Bernhardt briefly summarizes and reviews five recently-published edited collections and single-authored monographs in the field that explore the recriprocal interaction between rhetoric and technology. Each book he reviews explores how different technologies – both “old world” technologies like the typewriter and new media technologies – have impacted how we understand rhetorical theory, analysis, and practice.

The five books included in the review:

Borrowman, Shane, ed. On the Blunt Edge: Technology in Composition’s History and Pedagogy. Anderson: Parlor P, 2012. Print.

The chapters included in Borrowman’s collection look at a wide range of technologies and their impact on the field and how we understand writing, rhetorical education, and rhetorical identity. Some of the technologies include Athenian graffiti (RIchard Enos), handwriting and penmenship, typewriters, moveable type, audiovisual aids, and codes and hidden messages. Though the collection does not specifically focus on new media technologies, its understanding of how specific technologies impact rhetoric and how we think about and express meaning offer one perspective through which to explore new digital technologies.

Kimme Hea, Amy C., ed. Going Wireless: A Critical Exploration of Wireless and Mobile Technologies for Composition Teachers and Scholars. Cresskill: Hampton P, 2009. Print.

Kimme Hea’s collection explores the impact wireless computing and our constantly connected, multi-tasking lives on our students, classrooms, communities, pedagogies, and understanding of communication, writing and rhetoric.

McCorkle, Ben. Rhetorical Delivery as Technological Discourse: A Cross-Historical Study. Carbondale: Southern Illinois UP, 2012. Print.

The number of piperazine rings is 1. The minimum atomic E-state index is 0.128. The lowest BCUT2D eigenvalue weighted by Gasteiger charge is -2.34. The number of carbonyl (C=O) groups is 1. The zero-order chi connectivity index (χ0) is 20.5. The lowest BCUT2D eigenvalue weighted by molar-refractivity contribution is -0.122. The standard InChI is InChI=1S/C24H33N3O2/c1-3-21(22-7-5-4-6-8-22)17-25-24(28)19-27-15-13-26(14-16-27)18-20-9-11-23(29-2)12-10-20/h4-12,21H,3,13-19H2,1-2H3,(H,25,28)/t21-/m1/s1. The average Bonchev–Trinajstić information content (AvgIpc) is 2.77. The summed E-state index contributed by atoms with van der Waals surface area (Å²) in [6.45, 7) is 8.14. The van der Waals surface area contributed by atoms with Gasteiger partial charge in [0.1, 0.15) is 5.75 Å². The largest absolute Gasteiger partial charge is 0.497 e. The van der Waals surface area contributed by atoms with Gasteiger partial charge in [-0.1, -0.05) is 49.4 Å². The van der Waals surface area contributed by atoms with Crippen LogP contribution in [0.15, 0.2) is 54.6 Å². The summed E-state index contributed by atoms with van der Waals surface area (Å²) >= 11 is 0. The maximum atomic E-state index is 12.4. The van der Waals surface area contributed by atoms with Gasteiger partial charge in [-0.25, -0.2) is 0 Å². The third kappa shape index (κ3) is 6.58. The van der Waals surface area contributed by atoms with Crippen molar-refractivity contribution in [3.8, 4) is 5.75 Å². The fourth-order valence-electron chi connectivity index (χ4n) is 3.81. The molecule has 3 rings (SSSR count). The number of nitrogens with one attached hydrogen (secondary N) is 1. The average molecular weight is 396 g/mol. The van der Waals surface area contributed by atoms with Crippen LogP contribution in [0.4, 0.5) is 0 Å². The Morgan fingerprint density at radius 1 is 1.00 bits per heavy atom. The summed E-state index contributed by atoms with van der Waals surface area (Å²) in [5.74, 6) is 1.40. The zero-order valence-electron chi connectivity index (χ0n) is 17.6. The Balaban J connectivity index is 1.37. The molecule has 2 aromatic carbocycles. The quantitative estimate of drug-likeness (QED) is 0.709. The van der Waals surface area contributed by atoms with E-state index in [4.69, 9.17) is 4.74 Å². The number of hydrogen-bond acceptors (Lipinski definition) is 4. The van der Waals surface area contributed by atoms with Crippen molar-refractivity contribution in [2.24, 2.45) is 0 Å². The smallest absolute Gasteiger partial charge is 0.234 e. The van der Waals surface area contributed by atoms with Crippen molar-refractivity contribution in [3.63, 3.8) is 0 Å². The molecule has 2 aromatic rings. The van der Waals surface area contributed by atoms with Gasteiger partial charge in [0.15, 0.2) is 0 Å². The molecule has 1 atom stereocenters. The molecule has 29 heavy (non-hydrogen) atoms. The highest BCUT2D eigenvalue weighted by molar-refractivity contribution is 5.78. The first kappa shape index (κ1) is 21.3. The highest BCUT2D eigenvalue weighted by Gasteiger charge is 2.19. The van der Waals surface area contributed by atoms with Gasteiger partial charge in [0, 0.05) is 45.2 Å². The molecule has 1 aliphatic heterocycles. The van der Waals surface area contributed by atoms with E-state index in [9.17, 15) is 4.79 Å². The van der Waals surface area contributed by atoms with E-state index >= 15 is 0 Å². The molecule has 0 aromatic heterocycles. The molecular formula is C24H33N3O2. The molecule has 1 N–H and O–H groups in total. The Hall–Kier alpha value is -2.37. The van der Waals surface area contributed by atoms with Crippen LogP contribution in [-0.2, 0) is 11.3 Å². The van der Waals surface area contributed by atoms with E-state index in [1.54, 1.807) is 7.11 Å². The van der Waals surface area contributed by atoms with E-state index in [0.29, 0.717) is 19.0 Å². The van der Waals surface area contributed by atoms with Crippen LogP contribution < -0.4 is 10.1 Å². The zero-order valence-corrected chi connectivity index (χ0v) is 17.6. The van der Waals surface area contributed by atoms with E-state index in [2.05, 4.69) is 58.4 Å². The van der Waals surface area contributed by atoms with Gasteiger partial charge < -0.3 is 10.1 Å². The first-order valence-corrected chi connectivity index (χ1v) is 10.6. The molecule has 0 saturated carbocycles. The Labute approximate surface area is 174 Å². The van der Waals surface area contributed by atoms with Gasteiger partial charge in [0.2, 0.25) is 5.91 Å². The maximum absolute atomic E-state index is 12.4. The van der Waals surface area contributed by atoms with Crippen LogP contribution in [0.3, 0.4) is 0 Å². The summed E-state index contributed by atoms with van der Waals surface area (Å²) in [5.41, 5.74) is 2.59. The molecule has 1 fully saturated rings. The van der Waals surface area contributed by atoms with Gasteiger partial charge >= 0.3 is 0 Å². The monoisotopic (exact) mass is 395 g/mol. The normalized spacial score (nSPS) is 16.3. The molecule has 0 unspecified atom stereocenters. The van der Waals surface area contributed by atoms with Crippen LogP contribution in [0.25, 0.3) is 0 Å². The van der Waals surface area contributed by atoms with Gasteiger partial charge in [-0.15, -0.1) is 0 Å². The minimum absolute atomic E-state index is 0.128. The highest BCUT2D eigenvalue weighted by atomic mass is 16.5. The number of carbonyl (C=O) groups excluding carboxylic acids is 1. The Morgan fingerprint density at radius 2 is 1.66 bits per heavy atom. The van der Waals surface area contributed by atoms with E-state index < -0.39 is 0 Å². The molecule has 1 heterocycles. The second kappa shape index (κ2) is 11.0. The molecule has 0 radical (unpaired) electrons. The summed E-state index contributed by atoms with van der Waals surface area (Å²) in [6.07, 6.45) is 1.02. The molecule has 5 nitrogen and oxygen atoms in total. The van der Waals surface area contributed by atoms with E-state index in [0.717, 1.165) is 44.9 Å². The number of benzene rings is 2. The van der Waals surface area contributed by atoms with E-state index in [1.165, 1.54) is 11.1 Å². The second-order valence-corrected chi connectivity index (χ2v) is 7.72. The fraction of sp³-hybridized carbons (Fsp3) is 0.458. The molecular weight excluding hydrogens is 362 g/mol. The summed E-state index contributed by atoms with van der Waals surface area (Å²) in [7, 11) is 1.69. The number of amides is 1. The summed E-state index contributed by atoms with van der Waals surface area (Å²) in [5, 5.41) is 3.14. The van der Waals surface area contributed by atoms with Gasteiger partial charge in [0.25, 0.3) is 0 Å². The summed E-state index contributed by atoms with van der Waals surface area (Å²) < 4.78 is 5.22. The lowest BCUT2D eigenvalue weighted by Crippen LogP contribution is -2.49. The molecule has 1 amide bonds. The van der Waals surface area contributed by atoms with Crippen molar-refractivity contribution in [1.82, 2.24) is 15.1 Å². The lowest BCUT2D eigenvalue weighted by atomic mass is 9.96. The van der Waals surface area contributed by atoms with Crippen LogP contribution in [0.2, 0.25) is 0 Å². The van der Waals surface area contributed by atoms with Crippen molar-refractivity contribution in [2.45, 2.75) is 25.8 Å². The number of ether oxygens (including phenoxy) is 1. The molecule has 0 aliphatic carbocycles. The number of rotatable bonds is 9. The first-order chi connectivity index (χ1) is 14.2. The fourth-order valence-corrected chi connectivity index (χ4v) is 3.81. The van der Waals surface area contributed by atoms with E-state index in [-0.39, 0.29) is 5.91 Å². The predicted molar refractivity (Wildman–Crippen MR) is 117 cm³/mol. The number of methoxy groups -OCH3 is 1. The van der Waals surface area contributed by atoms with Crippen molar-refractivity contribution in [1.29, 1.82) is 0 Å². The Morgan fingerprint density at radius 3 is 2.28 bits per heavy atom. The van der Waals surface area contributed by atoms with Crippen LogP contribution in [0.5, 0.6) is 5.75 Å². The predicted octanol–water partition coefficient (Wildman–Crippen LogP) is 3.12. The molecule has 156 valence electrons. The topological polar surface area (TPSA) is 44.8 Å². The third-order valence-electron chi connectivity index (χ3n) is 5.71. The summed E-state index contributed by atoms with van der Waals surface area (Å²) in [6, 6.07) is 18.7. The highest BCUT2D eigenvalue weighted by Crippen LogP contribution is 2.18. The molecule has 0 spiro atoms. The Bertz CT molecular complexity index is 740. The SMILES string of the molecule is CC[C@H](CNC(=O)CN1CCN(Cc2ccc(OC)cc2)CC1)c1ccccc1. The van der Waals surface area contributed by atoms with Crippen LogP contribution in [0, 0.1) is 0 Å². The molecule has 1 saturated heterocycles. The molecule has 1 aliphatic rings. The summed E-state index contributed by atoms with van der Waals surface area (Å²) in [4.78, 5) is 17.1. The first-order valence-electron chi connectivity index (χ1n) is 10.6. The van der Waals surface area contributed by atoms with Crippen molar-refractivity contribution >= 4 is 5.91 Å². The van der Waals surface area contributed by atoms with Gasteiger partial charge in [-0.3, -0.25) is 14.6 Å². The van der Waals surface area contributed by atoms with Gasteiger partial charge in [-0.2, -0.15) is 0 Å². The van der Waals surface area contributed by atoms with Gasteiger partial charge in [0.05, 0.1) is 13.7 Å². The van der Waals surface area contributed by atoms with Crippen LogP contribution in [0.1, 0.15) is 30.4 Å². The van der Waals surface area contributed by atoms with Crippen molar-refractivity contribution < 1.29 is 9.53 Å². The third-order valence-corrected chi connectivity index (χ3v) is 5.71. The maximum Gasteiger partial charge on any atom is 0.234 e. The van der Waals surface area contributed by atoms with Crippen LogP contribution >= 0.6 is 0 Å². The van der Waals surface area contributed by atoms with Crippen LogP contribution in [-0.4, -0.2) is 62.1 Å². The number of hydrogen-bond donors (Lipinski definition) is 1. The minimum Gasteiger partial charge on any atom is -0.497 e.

McCorkle, through a large historical review, argues for a reconsideration of the rhetorical canon of delivery. His chapters look at ancient oratory practice, medieval preaching, the 19th-century elocutionary movement, and then look forward to how new media technologies might change the reciprocal relationship between speech and writing, a central theme of his book. Bernhardt labels his argument as “conservative,” and argues that it lacks some theoretical coherence and overlooks a possible connection to the canons of arrangmeent and memory (711).

Rice, Jeff. Digital Detroit: Rhetoric and Space in the Age of the Network. Carbondale: Southern Illinois UP, 2012. Print.

Bernhardt lauds Rice’s cross-disciplinary text that brings together rhetoric and network studies to investigate how we can experience and understand the multiple dimensions of Detroit. Rice relies on association, network, juxtaposition, and contradiction to build and recover narratives that challenge the dominant understanding of Detroit as a place of urban decay and hopelessness.

“Rice’s networking of Detroit purposefully embodies the confusion, indeterminacy, and mixed messages of a heavily trafficked and overloaded web of connections. Detroit is more like the buzzing, blooming confusion of the Web than it is a resolved, understood, and constantly signifying city” (713).

Delagrange, Susan H. Technologies of Wonder: Rhetorical Practice in a Digital World. Logan: Utah State UP, 2011. Web.

Delagrange’s eBook – a free, downloadable PDF file, rich with images, embedded links, and videos, and designed with an Adobe interface – embodies digital technology in its deliver. Her central argument is that the visual and the embodied need to be considered viable alternatives to the printed, written word. She uses an extended metaphor of the Wunderkammer (the wonder cabinet, the cabinet of curiosities). Bernhardt critiques Delagrange’s argument as a little passé, arguing that there already is acceptance of scholarship as visual, embodied, and performative at the academy and within composition and rhetoric (719). He also points out that although her book argues for an alternative to logocentric arguments, her book relies on the verbal, not the visual, to make its claims.

August 2, 2012

Brent, Rogerian Rhetoric: An Alternative to Traditional Rhetoric

Brent, Douglas. “Rogerian Argument: An Alternative to Traditional Argument.” In  Argument Revisited, Argument Redefined: Negotiating Meaning in the Composition Classroom. Eds. Barabara Emmel, Paula Resch, and Beborah Tenny. Sage, 1996. 73-96. Web. http://people.ucalgary.ca/~dabrent/art/rogchap.html